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PLEADING GUILTY… THOUGH INNOCENT

Why would an innocent individual possibly accept a plea deal?  Jeffrey Stein, a public defender in Washington DC, responds with a troubling commentary in the Washington Post.    He relates how his client – desperate and in pretrial confinement, and isolated from his family – is sweating out a prosecution sentencing offer which will expire within the week.

Mr. Stein invites you to place yourself in the shoes of a public defender: You’re overworked and may not have time to check whether there are unreliable eyewitnesses, faulty assumptions, or rascals willing to lie.  A trial will take months of waiting before a jury hears the case.  You carefully explain the options to your client including the right to accept the plea offer, regardless of guilt or innocence. In some cases, he says, sentencing difference between accepting a plea and losing at trial can be decades!  [NOTE: in one recent case, a defendant who” took the deal” got three years; the one who chose to litigate got 30 years].

No wonder, 95% of all defendants accept offers, says Stein.  He cites statistics from the National Registry of Exonerations –15% of those later proven innocent originally pleaded guilty. That share rises to 49% of those exonerated of manslaughter and 66% of those exonerated of drug crimes.

It’s legal of course – – a client can admit to something he did not do and take what is called an Alford plea. Attorney Stein recalls the dreadful moment when the judge addresses the attorney and asks if counsel knows of any reasons the guilty plea should not be accepted.   Mr. Stein daydreams that he might shout that the plea is a product of an extortion system of devastating mandatory minimums and lopsided access to evidence; and that his client – facing an impossible choice —  is only trying to avoid a lifetime in prison.

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A PROGRESSIVE CLAIM.    An Internet friend comments that all six current US Nobel prize winners in science are immigrants — last year, all six winners were immigrants as well.

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EQUAL ACCESS TO CARE FOR PTSD.  The Army Times reports that service members receive varying levels of concerned medical health care, depending on what pay grade they hold. The concern is based on a new 18-month RAND report commissioned by DOD.

CIVILITY.   The Washington Post Style Section introduces Bernard and Leah Berman, both former White House social secretaries.  The Bermans authored a new book about treating people well called “The Extraordinary Power of Civility at Work and in Life.”  Bernard worked for the Obamas; Leah worked for George W. Bush.   Both authors insist they had the same goal in the White House – to make everyone who walked through the door feel welcomed, valued, and comfortable.  Today, today, some people believe tough language and name-calling as required.  The authors disagree, viewing incivility as a corrosive force which endangers democracy itself.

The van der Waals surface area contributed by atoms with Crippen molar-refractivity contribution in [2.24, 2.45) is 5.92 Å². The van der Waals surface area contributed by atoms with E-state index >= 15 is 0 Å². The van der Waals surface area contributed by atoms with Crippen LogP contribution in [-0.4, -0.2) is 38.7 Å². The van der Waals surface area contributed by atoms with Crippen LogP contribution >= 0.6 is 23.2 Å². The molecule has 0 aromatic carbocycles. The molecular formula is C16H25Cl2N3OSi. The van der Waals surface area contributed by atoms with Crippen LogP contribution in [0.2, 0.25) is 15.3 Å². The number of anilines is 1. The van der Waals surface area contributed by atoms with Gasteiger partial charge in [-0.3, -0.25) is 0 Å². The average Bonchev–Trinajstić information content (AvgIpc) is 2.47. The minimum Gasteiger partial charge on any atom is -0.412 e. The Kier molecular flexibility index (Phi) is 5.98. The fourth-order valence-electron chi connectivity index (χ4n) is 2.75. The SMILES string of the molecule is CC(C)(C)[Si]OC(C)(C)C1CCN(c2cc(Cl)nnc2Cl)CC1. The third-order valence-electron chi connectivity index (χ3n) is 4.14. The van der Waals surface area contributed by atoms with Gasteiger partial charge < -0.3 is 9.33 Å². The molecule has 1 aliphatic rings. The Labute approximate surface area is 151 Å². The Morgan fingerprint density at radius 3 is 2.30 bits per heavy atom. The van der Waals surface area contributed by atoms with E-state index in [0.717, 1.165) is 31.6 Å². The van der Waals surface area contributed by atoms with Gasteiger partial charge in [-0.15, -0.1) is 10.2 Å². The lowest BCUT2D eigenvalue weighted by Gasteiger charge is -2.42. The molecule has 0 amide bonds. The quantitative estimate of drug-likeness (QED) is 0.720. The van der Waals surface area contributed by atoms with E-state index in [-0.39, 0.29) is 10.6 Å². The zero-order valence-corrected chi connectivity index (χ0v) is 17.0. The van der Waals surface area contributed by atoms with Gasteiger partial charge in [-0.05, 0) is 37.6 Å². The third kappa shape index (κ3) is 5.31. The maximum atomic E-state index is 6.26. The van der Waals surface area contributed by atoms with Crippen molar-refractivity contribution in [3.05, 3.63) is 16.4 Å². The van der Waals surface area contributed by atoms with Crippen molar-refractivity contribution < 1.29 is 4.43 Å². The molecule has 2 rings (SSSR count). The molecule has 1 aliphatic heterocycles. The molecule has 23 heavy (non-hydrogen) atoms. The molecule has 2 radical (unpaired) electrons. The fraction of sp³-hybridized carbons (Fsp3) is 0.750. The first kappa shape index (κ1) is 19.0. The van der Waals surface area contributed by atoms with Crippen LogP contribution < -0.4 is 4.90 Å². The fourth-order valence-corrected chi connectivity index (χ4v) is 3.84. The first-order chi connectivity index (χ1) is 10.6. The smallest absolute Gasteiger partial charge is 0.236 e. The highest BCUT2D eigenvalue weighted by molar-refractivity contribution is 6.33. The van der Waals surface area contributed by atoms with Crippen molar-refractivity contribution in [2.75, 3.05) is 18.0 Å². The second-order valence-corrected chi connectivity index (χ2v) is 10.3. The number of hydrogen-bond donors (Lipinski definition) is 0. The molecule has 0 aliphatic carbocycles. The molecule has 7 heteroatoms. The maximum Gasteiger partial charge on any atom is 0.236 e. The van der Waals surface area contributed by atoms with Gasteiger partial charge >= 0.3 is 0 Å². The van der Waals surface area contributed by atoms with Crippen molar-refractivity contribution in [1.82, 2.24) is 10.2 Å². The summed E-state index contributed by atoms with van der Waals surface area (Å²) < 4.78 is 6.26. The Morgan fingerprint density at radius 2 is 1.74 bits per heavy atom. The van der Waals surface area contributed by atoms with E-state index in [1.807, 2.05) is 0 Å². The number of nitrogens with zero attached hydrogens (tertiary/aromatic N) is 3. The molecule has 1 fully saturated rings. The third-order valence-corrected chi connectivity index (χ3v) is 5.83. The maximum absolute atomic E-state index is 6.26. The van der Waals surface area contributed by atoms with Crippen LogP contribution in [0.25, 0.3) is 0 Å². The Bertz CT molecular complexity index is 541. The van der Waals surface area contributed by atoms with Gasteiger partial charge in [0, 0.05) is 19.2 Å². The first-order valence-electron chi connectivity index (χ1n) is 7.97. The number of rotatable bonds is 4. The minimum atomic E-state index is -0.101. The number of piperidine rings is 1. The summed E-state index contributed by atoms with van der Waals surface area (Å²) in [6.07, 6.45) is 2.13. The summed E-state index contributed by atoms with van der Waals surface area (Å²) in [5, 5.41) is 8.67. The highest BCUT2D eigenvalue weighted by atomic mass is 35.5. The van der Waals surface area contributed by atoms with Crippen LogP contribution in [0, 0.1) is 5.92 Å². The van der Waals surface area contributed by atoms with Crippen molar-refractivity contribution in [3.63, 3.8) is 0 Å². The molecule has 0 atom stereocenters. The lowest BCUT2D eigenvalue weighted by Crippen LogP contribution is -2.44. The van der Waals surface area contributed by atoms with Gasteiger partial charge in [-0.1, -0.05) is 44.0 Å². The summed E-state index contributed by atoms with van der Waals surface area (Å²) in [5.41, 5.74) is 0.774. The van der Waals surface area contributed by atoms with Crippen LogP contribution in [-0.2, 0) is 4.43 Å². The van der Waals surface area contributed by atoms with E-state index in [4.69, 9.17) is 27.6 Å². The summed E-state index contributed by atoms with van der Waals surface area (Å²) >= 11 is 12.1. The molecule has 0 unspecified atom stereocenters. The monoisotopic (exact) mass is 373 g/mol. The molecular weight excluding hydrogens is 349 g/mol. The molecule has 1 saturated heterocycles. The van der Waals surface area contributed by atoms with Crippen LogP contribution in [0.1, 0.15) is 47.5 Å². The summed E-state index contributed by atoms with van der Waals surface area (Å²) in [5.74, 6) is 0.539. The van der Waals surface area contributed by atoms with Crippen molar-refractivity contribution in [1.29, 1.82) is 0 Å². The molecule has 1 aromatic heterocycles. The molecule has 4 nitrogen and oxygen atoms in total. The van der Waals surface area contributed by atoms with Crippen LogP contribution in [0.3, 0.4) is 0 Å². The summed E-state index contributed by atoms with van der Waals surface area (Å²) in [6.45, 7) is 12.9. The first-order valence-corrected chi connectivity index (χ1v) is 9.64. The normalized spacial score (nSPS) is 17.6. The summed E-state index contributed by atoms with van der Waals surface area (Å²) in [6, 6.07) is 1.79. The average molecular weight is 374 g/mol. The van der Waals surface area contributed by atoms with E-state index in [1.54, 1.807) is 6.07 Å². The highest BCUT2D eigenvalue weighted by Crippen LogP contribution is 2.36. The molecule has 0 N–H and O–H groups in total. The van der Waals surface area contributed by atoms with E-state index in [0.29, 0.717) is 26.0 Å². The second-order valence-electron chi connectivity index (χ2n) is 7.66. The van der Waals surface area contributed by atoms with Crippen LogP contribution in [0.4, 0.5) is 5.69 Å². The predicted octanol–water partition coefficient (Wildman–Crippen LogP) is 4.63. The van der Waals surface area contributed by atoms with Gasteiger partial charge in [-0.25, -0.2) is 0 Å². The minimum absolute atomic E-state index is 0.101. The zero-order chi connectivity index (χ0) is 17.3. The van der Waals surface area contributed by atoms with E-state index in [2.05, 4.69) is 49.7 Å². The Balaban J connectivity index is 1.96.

Several reasons suggest themselves for the lack of civil discourse –

·         Social media allows anonymity; people assert matters that would never say face-to-face.

·         Standards change – people are now outspoken about things they would never have revealed 10 or 20 years ago

·         Many feel the need for immediate gratification –we want what we want when we want it

·         Reality TV advances the loudest mouths and most outrageous behaviors – these get the most screen time, together with needless drama

·         By tradition, presidents did not speak ill of others in a personal way; that trend has reversed

·         Many feel things are not going well in the country and that they had been treated unfairly. This leads to anger, with many spoiling for a fight

The co-authors agree that there is a difference between being polite and being a pushover. The average person, they suggest, will try to “be nice” in an awkward situation or try to defuse things.  Sadly, many today see such politeness as a weakness.

How to make an uncivil world more civil?   The authors suggest staying objective; refusing to be drawn into the drama of bad behavior: not taking things personally; and simply being kind in daily life, saying thank you to the cashier or hello to the bus driver.

These steps, the authors conclude, will help “reestablish our humanity with each other.”

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LAWYER’S CORNER.  Recent editions of the Champion magazine of the National Association of Criminal Defense Lawyers reveal:

·         Hair samples. No scientific basis exists to identify hairs as coming from a given individual.  So states the National Academy of Sciences, according to the NACDL president in an interesting article.  The magazine contains additional information on FBI microscopic analysis

·         Modern surveillance.  AMERICAN SPIES – MODERN SURVEILLANCE, WHY YOU SHOULD CARE, AND WHAT TO DO ABOUT IT by Jennifer Granick.   A thoughtful book review contrasts our complex world and the need for surveillance and security against the rule of law and civil liberties.


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